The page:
1) The Late Byzantine Army: Arms and

1) The Late Byzantine Army: Arms and Society, 1204-1453 – Mark C. Bartusis
University of Pennsylvania Press | 1997 | PDF

The late Byzantine period was a time characterized by both civil strife and foreign invasion, framed by two cataclysmic events: the fall of Constantinople to the western Europeans in 1204 and again to the Ottoman Turks in 1453. Mark C. Bartusis here opens an extraordinary window on the Byzantine Empire during its last centuries by providing the first comprehensive treatment of the dying empire’s military.

Although the Byzantine army was highly visible, it was increasingly ineffective in preventing the incursion of western European crusaders into the Aegean, the advance of the Ottoman Turks into Europe, and the slow decline and eventual fall of the thousand-year Byzantine Empire. Using all the available Greek, western European, Slavic, and Turkish sources, Bartusis describes the evolution of the army both as an institution and as an instrument of imperial policy. He considers the army’s size, organization, administration, and the varieties of soldiers, and he examines Byzantine feudalism and the army’s impact on society and the economy.

In its extensive use of soldier companies composed of foreign mercenaries, the Byzantine army had many parallels with those of western Europe; in the final analysis, Bartusis contends, the death of Byzantium was attributable more to a shrinking fiscal base than to any lack of creative military thinking on the part of its leaders.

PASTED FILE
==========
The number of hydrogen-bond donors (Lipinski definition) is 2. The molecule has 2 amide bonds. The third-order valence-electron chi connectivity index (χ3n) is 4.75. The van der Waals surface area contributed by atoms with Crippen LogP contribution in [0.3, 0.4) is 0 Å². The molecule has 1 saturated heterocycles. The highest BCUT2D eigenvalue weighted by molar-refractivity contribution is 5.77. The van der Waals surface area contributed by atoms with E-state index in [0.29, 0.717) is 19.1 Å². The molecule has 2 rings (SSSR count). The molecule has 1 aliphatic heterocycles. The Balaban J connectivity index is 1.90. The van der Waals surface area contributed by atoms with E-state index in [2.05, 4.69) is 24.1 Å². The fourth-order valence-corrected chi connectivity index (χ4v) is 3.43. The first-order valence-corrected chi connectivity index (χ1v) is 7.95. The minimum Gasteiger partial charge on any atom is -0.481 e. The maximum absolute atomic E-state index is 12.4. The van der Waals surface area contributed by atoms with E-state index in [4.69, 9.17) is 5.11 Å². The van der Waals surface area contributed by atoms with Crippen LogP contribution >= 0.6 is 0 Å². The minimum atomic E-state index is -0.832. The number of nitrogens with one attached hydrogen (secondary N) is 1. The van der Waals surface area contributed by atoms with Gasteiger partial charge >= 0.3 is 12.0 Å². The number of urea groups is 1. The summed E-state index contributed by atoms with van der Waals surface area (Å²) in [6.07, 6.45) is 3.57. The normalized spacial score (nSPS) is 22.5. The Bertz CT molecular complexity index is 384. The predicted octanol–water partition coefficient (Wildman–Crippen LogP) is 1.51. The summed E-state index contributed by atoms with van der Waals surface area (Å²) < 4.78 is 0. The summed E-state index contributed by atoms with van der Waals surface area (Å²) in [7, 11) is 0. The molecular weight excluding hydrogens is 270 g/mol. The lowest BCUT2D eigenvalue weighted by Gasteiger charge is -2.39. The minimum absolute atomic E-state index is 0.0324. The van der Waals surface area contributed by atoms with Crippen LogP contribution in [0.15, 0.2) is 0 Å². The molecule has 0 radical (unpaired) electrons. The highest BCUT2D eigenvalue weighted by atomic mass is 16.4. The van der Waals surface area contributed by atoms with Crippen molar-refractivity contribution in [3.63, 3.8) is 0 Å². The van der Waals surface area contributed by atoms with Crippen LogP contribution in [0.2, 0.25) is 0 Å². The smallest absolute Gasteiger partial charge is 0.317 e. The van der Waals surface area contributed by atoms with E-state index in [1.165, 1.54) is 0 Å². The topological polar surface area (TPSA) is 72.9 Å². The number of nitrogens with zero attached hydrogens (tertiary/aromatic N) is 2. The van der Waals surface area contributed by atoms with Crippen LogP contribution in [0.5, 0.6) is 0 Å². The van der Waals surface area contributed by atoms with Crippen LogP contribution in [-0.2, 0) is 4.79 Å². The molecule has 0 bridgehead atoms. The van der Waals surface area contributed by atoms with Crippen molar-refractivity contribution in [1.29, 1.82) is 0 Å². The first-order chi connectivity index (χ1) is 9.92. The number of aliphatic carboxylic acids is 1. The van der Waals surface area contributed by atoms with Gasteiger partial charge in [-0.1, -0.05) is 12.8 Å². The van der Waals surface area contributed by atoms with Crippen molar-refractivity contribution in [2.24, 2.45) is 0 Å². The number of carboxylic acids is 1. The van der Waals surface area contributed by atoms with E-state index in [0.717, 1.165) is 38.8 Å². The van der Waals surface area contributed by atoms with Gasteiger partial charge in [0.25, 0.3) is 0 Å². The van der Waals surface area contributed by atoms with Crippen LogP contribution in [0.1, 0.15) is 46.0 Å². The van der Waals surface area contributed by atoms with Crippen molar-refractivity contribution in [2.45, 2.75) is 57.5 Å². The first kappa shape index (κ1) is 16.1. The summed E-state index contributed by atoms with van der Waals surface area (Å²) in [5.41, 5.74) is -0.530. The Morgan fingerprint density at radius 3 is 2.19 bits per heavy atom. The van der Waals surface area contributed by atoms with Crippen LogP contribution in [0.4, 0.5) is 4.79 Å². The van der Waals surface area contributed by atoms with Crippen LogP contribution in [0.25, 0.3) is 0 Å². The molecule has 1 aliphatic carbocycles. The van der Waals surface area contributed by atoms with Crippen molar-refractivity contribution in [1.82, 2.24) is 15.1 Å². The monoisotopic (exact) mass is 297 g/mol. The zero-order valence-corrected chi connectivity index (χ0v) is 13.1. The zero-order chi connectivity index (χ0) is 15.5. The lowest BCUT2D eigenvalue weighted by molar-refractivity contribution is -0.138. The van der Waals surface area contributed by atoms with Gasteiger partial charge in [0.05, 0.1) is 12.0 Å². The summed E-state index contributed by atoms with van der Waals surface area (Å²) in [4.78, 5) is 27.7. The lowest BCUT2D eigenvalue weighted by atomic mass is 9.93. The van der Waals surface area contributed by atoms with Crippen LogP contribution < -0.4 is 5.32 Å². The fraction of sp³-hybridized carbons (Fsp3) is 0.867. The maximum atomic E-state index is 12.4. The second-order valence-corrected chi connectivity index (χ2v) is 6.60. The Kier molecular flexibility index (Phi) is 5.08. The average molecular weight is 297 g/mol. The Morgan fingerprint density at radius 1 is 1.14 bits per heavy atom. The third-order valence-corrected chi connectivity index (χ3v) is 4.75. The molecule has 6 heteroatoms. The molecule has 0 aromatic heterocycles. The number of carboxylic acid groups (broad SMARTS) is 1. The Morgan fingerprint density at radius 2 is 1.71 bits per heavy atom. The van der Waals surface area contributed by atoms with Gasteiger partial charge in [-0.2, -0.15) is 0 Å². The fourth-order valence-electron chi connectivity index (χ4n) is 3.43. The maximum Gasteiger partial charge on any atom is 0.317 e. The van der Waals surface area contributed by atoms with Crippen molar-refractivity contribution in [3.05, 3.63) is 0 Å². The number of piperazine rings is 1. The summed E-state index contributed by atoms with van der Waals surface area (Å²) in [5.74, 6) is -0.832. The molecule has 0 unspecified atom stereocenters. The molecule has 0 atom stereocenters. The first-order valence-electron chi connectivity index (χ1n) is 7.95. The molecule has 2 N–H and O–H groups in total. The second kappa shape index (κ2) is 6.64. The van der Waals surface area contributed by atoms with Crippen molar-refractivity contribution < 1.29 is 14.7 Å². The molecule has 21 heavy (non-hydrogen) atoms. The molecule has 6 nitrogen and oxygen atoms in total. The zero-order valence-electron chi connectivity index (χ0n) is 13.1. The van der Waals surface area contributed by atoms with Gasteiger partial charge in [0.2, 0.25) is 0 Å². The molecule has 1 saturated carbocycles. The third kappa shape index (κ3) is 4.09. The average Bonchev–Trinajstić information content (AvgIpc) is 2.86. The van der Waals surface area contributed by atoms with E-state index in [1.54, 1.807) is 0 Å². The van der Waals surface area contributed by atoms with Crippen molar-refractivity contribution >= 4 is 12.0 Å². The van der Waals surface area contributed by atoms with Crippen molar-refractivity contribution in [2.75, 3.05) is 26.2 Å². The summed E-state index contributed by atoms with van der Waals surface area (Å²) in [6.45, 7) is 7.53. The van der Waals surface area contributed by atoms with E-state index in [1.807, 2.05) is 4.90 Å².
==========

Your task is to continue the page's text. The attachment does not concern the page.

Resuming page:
2) Warfare in Late Byzantium, 1204-1453 – Savvas Kyriakidis
BRILL | 2011 | PDF

This book examines Byzantine attitudes towards warfare at a time of crisis when the empire ceased to be a first rate power in the Mediterranean. It investigates the correspondence between official rhetoric and propaganda, on the one hand, and military realities, on the other. It explores the military ethos of the late Byzantine aristocracy and examines Byzantine perceptions of military leadership in comparison to contemporary western European military thinking. The organisation and nature of military operations and the role of the various groups of soldiers are explored to set Byzantine warfare in the wider geographical and cultural context. In addition, this book provides a comprehensive analysis of the influences other medieval cultures exerted on Byzantine military thought, organisation and practice.